This acknowledgment by both children and parents that they face an early parting is poignantly reflected in the maternity health record book, used in Japan by women and their doctors from pregnancy to record a child’s health and growth. Genki’s mother, a graphic designer who lived on the island only briefly before she left Genki and his father for another man, noticed that island mothers had filled the margins of their books with what were essentially parting words for their children. She redesigned the book to allow more room for these messages before she left.
However, Kinuka does not have the option of leaving the island. She is the daughter of the amimoto, a traditional role passed on through generations. Literally “net owner,” the amimoto is the boss of a team of fishermen who risks his own capital in the form of boats and nets and also supports his amiko (“children of the net”), the households who form the fishing team, during bad seasons. An Internet search led to several academic journals that told me that this system has been around since the late middle ages, when large (and expensive) fishing nets began to be used, requiring more capital, labor and strategy. Even though there are fishing unions now, in (fictional) Saejima, Kinuka’s family has continued to occupy a special place in the island’s hierarchy. Especially among the older generation, people tend to go to the amimoto with their problems before the mayor (which he is not happy about).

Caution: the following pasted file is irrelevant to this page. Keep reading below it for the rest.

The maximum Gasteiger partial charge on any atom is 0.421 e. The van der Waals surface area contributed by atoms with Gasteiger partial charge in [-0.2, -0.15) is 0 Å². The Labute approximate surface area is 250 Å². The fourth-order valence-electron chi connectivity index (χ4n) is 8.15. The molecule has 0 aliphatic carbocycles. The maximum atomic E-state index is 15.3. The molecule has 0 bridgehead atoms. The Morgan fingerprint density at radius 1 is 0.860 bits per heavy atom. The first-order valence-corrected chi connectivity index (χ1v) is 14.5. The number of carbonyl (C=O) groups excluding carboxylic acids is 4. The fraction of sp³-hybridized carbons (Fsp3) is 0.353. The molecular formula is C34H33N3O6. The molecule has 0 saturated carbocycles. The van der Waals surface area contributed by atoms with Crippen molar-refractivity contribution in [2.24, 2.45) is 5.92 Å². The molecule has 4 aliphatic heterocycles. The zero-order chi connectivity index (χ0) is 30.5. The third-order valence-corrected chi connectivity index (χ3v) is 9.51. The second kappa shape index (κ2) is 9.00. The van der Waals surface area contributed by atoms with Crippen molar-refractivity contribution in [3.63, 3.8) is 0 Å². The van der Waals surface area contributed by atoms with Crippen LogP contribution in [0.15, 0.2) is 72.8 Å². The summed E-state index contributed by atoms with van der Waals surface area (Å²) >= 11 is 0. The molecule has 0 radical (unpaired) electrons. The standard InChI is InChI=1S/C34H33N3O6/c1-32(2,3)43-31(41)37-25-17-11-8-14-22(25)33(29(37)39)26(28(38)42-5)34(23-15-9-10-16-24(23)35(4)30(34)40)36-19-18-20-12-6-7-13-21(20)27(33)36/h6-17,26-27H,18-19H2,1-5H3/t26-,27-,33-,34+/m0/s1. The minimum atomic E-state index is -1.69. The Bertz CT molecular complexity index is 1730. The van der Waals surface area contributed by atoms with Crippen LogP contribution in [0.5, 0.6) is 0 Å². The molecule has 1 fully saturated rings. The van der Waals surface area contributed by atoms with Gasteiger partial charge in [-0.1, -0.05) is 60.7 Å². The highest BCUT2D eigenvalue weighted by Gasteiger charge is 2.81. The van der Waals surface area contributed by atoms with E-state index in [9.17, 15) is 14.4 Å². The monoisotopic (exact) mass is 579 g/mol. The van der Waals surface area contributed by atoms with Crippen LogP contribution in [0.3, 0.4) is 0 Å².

Akari’s father died at sea, but the mayor was her father’s “brother,” a custom that the island has had for generations in which young men pledge to be brothers (Akari always thinks it’s a little like yakuza). They can be brother to more than one person, and when they pledge to another brother, this relationship then expands to include their other brothers. These relationships are all interlinked like the mesh of a net. Akari lives with her mother and grandmother, and the island’s aunties and uncles—her father’s “brothers”—helped to raise her. Everyone plays a role in raising the island children, and Akari figures this must be why the island is such a good fit for single mothers.